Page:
My solution assumes the following server side behaviour: for every /resources/* call, if user is not authorized, response a 401 status. Otherwise, when user is authorized or when not a /resources/* request, send what client asked for. No login forms, but we still need some login URL, so our application can send login and password there. Plain-old cookie based sessions? Why not, they work for me, web browsers and application servers handle them automatically by default.

AngularJS has a $http service. It allows custom interceptors to be plugged in:

myapp.config(function($httpProvider) {
function exampleInterceptor($q, $log) {
function success(response) {
$log.info('Successful response: ' + response);
return response;
}
function error(response) {
var status = response.status;
$log.error('Response status: ' + status + '. ' + response);
return $q.reject(response); //similar to throw response;
}
return function(promise) {
return promise.then(success, error);
}
}
$httpProvider.responseInterceptors.push(exampleInterceptor);
});

Nice thing is that from ‘response’ parameter we can rebuild the request. To fully understand how the $http interceptor works, we need to understand $q.

The goal is to be able to:

  • capture 401 response,
  • save the request parameters, so in the future we can reconstruct original request,
  • create and return new object representing server’s future answer (instead of returning the original failed response),
  • broadcast that login is required, so application can react, in particular login form can appear,
  • listen to login successful events, so we can gather all the saved request parameters, resend them again and trigger all the ‘future’ objects (returned previously).

Nice thing about the solution above is that when you request something, but server responds with status 401, you do not have (and you cannot) handle this. Interceptor will handle this for you. You will eventually receive the response. It will come as nothing had happened, just a little bit later (unless user won’t provide valid credentials).

OK, so here is a bit of code.

/**
* $http interceptor.
* On 401 response - it stores the request and broadcasts 'event:loginRequired'.
*/
myapp.config(function($httpProvider) {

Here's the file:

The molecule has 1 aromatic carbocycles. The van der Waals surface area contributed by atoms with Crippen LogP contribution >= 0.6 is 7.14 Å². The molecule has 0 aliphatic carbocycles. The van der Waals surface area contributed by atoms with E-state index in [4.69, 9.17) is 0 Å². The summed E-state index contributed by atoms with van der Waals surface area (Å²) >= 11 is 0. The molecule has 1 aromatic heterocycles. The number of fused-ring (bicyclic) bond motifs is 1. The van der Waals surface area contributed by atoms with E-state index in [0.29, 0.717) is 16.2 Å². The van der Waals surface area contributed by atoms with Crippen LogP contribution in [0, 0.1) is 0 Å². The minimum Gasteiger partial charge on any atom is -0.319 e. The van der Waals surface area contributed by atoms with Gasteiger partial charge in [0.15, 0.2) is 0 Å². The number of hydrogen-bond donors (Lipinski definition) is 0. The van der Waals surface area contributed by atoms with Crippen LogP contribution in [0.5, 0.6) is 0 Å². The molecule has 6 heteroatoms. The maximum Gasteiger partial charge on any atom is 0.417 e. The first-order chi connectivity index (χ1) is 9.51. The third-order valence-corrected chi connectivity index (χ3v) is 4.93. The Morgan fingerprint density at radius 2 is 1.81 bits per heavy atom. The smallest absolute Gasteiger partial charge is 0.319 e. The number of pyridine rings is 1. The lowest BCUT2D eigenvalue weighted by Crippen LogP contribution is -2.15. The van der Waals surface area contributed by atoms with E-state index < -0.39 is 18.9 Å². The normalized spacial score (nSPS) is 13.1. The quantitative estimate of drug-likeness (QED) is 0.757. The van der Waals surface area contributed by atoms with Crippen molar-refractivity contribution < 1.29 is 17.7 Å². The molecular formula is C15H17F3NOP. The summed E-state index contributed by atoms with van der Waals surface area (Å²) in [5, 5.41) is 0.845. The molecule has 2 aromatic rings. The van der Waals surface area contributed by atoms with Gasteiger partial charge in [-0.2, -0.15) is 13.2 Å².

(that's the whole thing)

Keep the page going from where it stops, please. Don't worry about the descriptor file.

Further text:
var interceptor = ['$rootScope', '$q', function(scope, $q) {

function success(response) {
return response;
}

function error(response) {
var status = response.status;

if (status === 401) {
var deferred = $q.defer();
var req = {
config: response.config,
deferred: deferred
};
scope.requests401.push(req);
scope.$broadcast('event:loginRequired');
return deferred.promise;
}
// otherwise
return $q.reject(response);

}

return function(promise) {
return promise.then(success, error);
}

}];
$httpProvider.responseInterceptors.push(interceptor);
});

myapp.run(['$rootScope', '$http', function(scope, $http) {

/**
* Holds all the requests which failed due to 401 response.
*/
scope.requests401 = [];

/**
* On 'event:loginConfirmed', resend all the 401 requests.
*/
scope.$on('event:loginConfirmed', function() {
var i, requests = scope.requests401;
for (i = 0; i < requests.length; i++) {
retry(requests[i]);
}
scope.requests401 = [];

function retry(req) {
$http(req.config).then(function(response) {
req.deferred.resolve(response);
});
}
});

/**
* On 'event:loginRequest' send credentials to the server.
*/
scope.$on('event:loginRequest', function(event, username, password) {
var payload = $.param({j_username: username, j_password: password});
var config = {
headers: {'Content-Type': 'application/x-www-form-urlencoded; charset=UTF-8'}
};
$http.post('j_spring_security_check', payload, config).success(function(data) {
if (data === 'AUTHENTICATION_SUCCESS') {
scope.$broadcast('event:loginConfirmed');
}
});
});

/**
* On 'logoutRequest' invoke logout on the server and broadcast 'event:loginRequired'.
*/
scope.$on('event:logoutRequest', function() {
$http.put('j_spring_security_logout', {}).success(function() {
ping();
});
});

/**
* Ping server to figure out if user is already logged in.
*/
function ping() {
$http.get('rest/ping').success(function() {
scope.$broadcast('event:loginConfirmed');
});
}
ping();

}]);

 

I wanted to provide a working example with a login window, using jsfiddle.net, but have to postpone it. It is getting a little bit late now, so I am finishing this entry here. I hope you like it 🙂

author: Witold Szczerba

Share:Share on FacebookTweet about this on TwitterShare on LinkedInShare on Google+

Like what you see?

Get in touch! We'll respond quickly, and we'll keep your data confidential.